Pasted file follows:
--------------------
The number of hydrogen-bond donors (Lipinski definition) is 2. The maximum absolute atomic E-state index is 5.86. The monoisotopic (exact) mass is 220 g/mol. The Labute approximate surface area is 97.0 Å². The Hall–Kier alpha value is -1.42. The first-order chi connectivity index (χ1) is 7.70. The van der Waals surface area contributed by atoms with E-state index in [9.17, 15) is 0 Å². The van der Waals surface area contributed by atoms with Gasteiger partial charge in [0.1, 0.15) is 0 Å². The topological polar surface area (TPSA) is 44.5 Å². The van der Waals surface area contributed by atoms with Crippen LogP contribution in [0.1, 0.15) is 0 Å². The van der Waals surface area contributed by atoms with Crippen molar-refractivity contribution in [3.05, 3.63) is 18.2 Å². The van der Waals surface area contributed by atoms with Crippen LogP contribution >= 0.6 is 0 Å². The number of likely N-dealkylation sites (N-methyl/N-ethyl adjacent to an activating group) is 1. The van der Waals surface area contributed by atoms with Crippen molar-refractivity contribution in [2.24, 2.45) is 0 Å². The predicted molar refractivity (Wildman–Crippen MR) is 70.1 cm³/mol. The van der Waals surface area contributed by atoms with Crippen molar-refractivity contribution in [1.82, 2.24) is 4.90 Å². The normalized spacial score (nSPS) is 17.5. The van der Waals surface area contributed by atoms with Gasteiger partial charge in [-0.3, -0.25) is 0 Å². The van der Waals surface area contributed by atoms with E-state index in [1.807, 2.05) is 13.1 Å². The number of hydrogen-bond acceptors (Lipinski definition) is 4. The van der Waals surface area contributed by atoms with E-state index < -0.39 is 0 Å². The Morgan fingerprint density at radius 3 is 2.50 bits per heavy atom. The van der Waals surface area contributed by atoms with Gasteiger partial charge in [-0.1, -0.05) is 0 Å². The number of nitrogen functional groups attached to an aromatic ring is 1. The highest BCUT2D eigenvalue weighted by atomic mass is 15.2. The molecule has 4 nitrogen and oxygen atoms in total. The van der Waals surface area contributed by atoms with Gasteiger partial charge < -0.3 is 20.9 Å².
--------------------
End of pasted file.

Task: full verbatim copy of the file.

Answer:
The number of hydrogen-bond donors (Lipinski definition) is 2. The maximum absolute atomic E-state index is 5.86. The monoisotopic (exact) mass is 220 g/mol. The Labute approximate surface area is 97.0 Å². The Hall–Kier alpha value is -1.42. The first-order chi connectivity index (χ1) is 7.70. The van der Waals surface area contributed by atoms with E-state index in [9.17, 15) is 0 Å². The van der Waals surface area contributed by atoms with Gasteiger partial charge in [0.1, 0.15) is 0 Å². The topological polar surface area (TPSA) is 44.5 Å². The van der Waals surface area contributed by atoms with Crippen LogP contribution in [0.1, 0.15) is 0 Å². The van der Waals surface area contributed by atoms with Crippen molar-refractivity contribution in [3.05, 3.63) is 18.2 Å². The van der Waals surface area contributed by atoms with Crippen LogP contribution >= 0.6 is 0 Å². The number of likely N-dealkylation sites (N-methyl/N-ethyl adjacent to an activating group) is 1. The van der Waals surface area contributed by atoms with Crippen molar-refractivity contribution in [2.24, 2.45) is 0 Å². The predicted molar refractivity (Wildman–Crippen MR) is 70.1 cm³/mol. The van der Waals surface area contributed by atoms with Crippen molar-refractivity contribution in [1.82, 2.24) is 4.90 Å². The normalized spacial score (nSPS) is 17.5. The van der Waals surface area contributed by atoms with Gasteiger partial charge in [-0.3, -0.25) is 0 Å². The van der Waals surface area contributed by atoms with E-state index in [1.807, 2.05) is 13.1 Å². The number of hydrogen-bond acceptors (Lipinski definition) is 4. The van der Waals surface area contributed by atoms with E-state index < -0.39 is 0 Å². The Morgan fingerprint density at radius 3 is 2.50 bits per heavy atom. The van der Waals surface area contributed by atoms with Gasteiger partial charge in [-0.1, -0.05) is 0 Å². The number of nitrogen functional groups attached to an aromatic ring is 1. The highest BCUT2D eigenvalue weighted by atomic mass is 15.2. The molecule has 4 nitrogen and oxygen atoms in total. The van der Waals surface area contributed by atoms with Gasteiger partial charge < -0.3 is 20.9 Å².